My first project in the EW industry was one that several team members and I were recognized for at our President’s EW Town Hall last year. I also attribute a lot of my more recent achievements back to this effort. The project was a compact EW payload on a Group 2 UAS used in drone swarming applications where we exceeded stakeholder expectations at each flight demonstration. I joined this team at a fortunate time where the project was still in the design phase. My tasks during this phase involved plenty of cross-functional interfacing, modeling system performance, and leading the development of a CCA essential to the design. Later on, I supported the payload I&T, integration to the platform, and EMI testing which together led to opportunities to support the flight tests. Being fresh out of college, there was a steep learning curve throughout this, but I was insistent on being involved with every aspect of the project to some degree in order to learn as much as I could from our experts in systems, software, electrical and mechanical engineering. Partway through this effort, I also began working a customer-funded trade study focused on compact EW capabilities as it applies to Air Launched Effects (ALE). With guidance from senior engineers as to what analyses would be valuable, I began performing trade studies on SWAP-C, forming concepts for platform-specific packaging and developing new models to evaluate field-of-view, disrupt jamming effectivity and decoy injection capability to name a few. Over the span of nearly a year, a comprehensive study was formed. I consider that first project my biggest achievement because it opened doors to the subsequent opportunities I’ve had such as that ALE trade study. It’s also what I can directly trace back to as to what has led me to my most recent opportunity: the role of chief systems engineer for a rapid development effort which is advancing our compact EW technology and expanding the capabilities of a cutting-edge UAS.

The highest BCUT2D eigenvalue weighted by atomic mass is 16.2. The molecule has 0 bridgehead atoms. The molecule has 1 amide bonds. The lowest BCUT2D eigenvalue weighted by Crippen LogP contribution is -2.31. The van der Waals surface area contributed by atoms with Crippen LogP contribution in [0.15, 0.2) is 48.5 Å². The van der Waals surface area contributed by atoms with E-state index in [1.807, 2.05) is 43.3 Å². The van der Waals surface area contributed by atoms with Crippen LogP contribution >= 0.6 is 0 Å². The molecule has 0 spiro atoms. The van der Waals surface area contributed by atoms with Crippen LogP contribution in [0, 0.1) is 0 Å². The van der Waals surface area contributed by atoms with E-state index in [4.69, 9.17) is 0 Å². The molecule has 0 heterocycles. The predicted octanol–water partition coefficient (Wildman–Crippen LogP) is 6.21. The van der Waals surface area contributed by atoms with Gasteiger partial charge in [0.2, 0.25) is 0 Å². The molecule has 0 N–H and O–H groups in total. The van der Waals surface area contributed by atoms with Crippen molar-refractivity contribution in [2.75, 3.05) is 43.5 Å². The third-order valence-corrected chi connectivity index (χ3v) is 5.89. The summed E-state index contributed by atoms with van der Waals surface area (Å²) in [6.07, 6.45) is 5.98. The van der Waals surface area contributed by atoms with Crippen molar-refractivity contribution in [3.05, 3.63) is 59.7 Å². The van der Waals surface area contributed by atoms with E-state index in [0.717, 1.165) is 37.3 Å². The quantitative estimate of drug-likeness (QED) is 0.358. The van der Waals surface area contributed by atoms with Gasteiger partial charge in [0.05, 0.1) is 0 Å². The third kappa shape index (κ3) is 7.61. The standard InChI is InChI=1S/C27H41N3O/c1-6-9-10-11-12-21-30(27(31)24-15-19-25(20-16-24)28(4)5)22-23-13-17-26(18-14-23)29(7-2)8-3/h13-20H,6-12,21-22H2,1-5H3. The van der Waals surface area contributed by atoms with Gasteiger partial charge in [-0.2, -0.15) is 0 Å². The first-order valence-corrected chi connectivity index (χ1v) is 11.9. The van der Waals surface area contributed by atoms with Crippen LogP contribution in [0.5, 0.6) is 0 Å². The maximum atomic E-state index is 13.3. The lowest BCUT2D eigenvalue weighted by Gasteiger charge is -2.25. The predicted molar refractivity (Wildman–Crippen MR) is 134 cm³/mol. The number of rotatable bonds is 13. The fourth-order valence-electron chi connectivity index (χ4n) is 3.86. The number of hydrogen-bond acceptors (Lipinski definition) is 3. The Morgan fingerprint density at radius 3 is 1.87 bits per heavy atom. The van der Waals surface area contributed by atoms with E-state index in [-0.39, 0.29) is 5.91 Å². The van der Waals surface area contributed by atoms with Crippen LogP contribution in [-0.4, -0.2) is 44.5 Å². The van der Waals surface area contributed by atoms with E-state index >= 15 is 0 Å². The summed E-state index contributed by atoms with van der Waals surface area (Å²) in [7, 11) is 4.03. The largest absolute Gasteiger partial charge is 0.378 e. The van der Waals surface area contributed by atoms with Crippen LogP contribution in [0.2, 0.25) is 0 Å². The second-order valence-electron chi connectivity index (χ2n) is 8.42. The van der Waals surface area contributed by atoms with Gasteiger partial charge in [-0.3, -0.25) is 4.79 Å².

M.A. System Engineering, Steven's Institute of Technology


Scott Dinan

Systems Architect Sr., Lockheed Martin

Career Goal